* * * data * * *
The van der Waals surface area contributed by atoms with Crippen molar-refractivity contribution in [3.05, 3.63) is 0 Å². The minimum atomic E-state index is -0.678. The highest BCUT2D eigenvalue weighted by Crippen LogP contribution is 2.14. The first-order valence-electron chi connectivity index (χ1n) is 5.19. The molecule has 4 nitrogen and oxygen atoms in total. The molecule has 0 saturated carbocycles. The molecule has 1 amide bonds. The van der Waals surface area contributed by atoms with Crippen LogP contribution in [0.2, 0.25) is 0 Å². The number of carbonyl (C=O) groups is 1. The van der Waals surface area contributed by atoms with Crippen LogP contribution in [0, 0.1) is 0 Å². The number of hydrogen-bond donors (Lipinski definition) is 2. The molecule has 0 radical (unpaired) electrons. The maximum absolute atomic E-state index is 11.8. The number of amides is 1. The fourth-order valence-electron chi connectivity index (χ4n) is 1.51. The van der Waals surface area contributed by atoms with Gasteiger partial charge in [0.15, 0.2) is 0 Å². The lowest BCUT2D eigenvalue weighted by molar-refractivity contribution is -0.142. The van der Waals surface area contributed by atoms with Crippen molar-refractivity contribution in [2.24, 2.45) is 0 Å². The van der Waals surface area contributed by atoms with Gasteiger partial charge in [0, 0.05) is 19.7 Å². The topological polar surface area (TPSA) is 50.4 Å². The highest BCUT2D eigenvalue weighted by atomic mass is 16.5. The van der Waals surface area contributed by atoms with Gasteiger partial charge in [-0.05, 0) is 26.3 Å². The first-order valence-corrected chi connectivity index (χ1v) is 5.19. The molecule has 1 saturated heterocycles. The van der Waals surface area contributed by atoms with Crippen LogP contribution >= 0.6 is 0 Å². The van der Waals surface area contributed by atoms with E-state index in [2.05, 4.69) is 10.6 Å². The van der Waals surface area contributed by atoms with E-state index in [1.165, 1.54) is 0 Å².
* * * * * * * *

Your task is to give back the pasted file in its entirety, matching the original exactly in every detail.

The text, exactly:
The van der Waals surface area contributed by atoms with Crippen molar-refractivity contribution in [3.05, 3.63) is 0 Å². The minimum atomic E-state index is -0.678. The highest BCUT2D eigenvalue weighted by Crippen LogP contribution is 2.14. The first-order valence-electron chi connectivity index (χ1n) is 5.19. The molecule has 4 nitrogen and oxygen atoms in total. The molecule has 0 saturated carbocycles. The molecule has 1 amide bonds. The van der Waals surface area contributed by atoms with Crippen LogP contribution in [0.2, 0.25) is 0 Å². The number of carbonyl (C=O) groups is 1. The van der Waals surface area contributed by atoms with Crippen LogP contribution in [0, 0.1) is 0 Å². The number of hydrogen-bond donors (Lipinski definition) is 2. The molecule has 0 radical (unpaired) electrons. The maximum absolute atomic E-state index is 11.8. The number of amides is 1. The fourth-order valence-electron chi connectivity index (χ4n) is 1.51. The van der Waals surface area contributed by atoms with Gasteiger partial charge in [0.15, 0.2) is 0 Å². The lowest BCUT2D eigenvalue weighted by molar-refractivity contribution is -0.142. The van der Waals surface area contributed by atoms with Crippen molar-refractivity contribution in [2.24, 2.45) is 0 Å². The van der Waals surface area contributed by atoms with Gasteiger partial charge in [0, 0.05) is 19.7 Å². The topological polar surface area (TPSA) is 50.4 Å². The highest BCUT2D eigenvalue weighted by atomic mass is 16.5. The van der Waals surface area contributed by atoms with Gasteiger partial charge in [-0.05, 0) is 26.3 Å². The first-order valence-corrected chi connectivity index (χ1v) is 5.19. The molecule has 1 saturated heterocycles. The van der Waals surface area contributed by atoms with Crippen LogP contribution >= 0.6 is 0 Å². The van der Waals surface area contributed by atoms with E-state index in [2.05, 4.69) is 10.6 Å². The van der Waals surface area contributed by atoms with E-state index in [1.165, 1.54) is 0 Å².